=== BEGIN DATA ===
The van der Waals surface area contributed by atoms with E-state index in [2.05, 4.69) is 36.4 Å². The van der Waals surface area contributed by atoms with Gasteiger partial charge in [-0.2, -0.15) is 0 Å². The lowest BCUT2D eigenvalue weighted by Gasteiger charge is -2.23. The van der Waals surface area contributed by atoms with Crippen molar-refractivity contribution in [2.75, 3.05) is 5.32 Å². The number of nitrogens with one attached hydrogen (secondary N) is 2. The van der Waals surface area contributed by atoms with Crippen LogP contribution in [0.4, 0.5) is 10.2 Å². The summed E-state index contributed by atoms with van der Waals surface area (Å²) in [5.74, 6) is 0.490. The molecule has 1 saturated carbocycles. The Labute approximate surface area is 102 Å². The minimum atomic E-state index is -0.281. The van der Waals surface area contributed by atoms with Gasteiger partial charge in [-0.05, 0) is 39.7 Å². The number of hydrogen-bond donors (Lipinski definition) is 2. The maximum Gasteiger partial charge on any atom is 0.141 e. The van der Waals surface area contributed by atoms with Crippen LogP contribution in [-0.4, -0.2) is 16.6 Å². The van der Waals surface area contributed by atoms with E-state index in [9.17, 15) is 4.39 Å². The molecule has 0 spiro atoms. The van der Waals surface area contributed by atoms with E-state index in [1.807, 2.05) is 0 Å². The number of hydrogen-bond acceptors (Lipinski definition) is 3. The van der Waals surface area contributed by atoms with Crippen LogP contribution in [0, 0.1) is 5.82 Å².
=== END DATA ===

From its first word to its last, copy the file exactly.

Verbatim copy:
The van der Waals surface area contributed by atoms with E-state index in [2.05, 4.69) is 36.4 Å². The van der Waals surface area contributed by atoms with Gasteiger partial charge in [-0.2, -0.15) is 0 Å². The lowest BCUT2D eigenvalue weighted by Gasteiger charge is -2.23. The van der Waals surface area contributed by atoms with Crippen molar-refractivity contribution in [2.75, 3.05) is 5.32 Å². The number of nitrogens with one attached hydrogen (secondary N) is 2. The van der Waals surface area contributed by atoms with Crippen LogP contribution in [0.4, 0.5) is 10.2 Å². The summed E-state index contributed by atoms with van der Waals surface area (Å²) in [5.74, 6) is 0.490. The molecule has 1 saturated carbocycles. The Labute approximate surface area is 102 Å². The minimum atomic E-state index is -0.281. The van der Waals surface area contributed by atoms with Gasteiger partial charge in [-0.05, 0) is 39.7 Å². The number of hydrogen-bond donors (Lipinski definition) is 2. The maximum Gasteiger partial charge on any atom is 0.141 e. The van der Waals surface area contributed by atoms with Crippen LogP contribution in [-0.4, -0.2) is 16.6 Å². The van der Waals surface area contributed by atoms with E-state index in [9.17, 15) is 4.39 Å². The molecule has 0 spiro atoms. The van der Waals surface area contributed by atoms with E-state index in [1.807, 2.05) is 0 Å². The number of hydrogen-bond acceptors (Lipinski definition) is 3. The van der Waals surface area contributed by atoms with Crippen LogP contribution in [0, 0.1) is 5.82 Å².